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Were your ancestors living in South Dakota at the time of the 1925 State Census? Have a look on Findmypast and find out their age, where they were born, whether they were married and where their parents were born. Discover what religion and nationality they were.
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Each record contains a transcription of the original source material. The amount of information varies but you can find out the following about your ancestors:
Discover more about South Dakota State Census 1925
The census in 1925 was the fourth population index taken by the state of South Dakota. All the counts took place mid-decade. State Censuses are every bit as useful for family research as National Censuses and they are a great way of tracking your ancestors’ movements between the Federal censuses.
South Dakota is in the American Mid-West. The state is named after the Lakota and Dakota Sioux Native American tribes. South Dakota became a state in 1889, at the same time as North Dakota. Pierre is the state capital and Sioux Falls is the largest city. South Dakota is bordered by North Dakota, Minnesota, Iowa, Nebraska, Wyoming and Montana and is bisected by the Missouri River. The state is largely rural, with ranching being a major livelihood in the west of the state. South Dakota currently has the fifth lowest population in all 50 member states. Population peaked in the 1920s.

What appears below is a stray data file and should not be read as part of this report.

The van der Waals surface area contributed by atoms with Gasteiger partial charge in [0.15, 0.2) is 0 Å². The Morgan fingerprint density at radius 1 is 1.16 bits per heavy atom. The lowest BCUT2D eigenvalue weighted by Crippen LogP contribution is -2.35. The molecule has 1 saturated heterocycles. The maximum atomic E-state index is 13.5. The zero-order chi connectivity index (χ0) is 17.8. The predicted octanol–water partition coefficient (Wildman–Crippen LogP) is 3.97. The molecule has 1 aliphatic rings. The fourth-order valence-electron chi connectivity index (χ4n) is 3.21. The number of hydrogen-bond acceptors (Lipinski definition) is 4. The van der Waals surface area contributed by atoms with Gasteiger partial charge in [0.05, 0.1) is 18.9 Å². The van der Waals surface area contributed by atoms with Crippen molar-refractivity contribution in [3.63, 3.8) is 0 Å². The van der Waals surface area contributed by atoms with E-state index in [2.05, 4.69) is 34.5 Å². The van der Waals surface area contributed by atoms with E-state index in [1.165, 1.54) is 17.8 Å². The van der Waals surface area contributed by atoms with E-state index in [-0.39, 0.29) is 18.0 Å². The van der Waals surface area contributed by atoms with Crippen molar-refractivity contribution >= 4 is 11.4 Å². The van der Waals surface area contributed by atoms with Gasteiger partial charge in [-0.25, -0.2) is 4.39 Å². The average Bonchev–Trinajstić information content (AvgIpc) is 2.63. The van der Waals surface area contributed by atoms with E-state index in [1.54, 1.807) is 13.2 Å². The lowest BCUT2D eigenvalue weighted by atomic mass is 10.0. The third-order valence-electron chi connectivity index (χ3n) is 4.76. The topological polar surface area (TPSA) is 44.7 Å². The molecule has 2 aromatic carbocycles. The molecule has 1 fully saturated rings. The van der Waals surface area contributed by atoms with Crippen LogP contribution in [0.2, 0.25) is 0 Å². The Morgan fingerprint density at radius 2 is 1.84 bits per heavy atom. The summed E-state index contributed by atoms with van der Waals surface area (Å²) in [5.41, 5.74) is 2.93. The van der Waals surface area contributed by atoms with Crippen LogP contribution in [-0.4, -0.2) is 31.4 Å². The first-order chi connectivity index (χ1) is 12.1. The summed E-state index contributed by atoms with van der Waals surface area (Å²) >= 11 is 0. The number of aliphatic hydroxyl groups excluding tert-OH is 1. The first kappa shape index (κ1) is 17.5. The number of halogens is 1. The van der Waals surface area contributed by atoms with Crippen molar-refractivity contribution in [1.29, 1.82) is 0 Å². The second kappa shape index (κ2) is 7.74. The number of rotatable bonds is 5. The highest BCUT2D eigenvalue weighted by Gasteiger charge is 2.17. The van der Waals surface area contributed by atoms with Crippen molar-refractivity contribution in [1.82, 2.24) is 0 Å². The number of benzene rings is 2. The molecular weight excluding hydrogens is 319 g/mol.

In 1925 Gutzon Borglum was searching for somewhere to carve his greatest work. That year he he found Mount Rushmore. Borglum, son of Danish immigrants, spent his childhood in Nebraska. He studied art with Auguste Rodin in Paris, as well as in California and London. With Mount Rushmore he was planning something that would resonate with all Americans – Washington represents the creation of the United States, Jefferson reflects the expansion of the country through the Louisiana Purchase, Lincoln, the preservation of the country through the Civil War and Roosevelt, the development of the country as a world power leading into the 20th Century.
Borglum was approached by Doane Robinson, the official historian for the state. He was looking for something that would draw the tourists. Originally he envisaged heroes of the American West but Borglum was planning something more universal.
Carving began in 1927, a huge operation using around 30 men at any given time and 400 in total. Construction took 14 years and cost nearly $1 million. Borglum died before the project was finished, at the age of 73, in 1941. His son took over but federal funds were needed elsewhere and construction stopped later that year, leaving the carving as it was. The carving has not been without controversy. Many local Lakota see it as a desecration of their sacred homeland. In the 1930s Lakota Chief Henry Standing Bear hired sculptor Korczak Ziolkowski to carve the face of legendary Lakota leader, Crazy Horse, in a cliff just 15 miles from Mount Rushmore, on a scale that would dwarf the presidents. It is still under construction.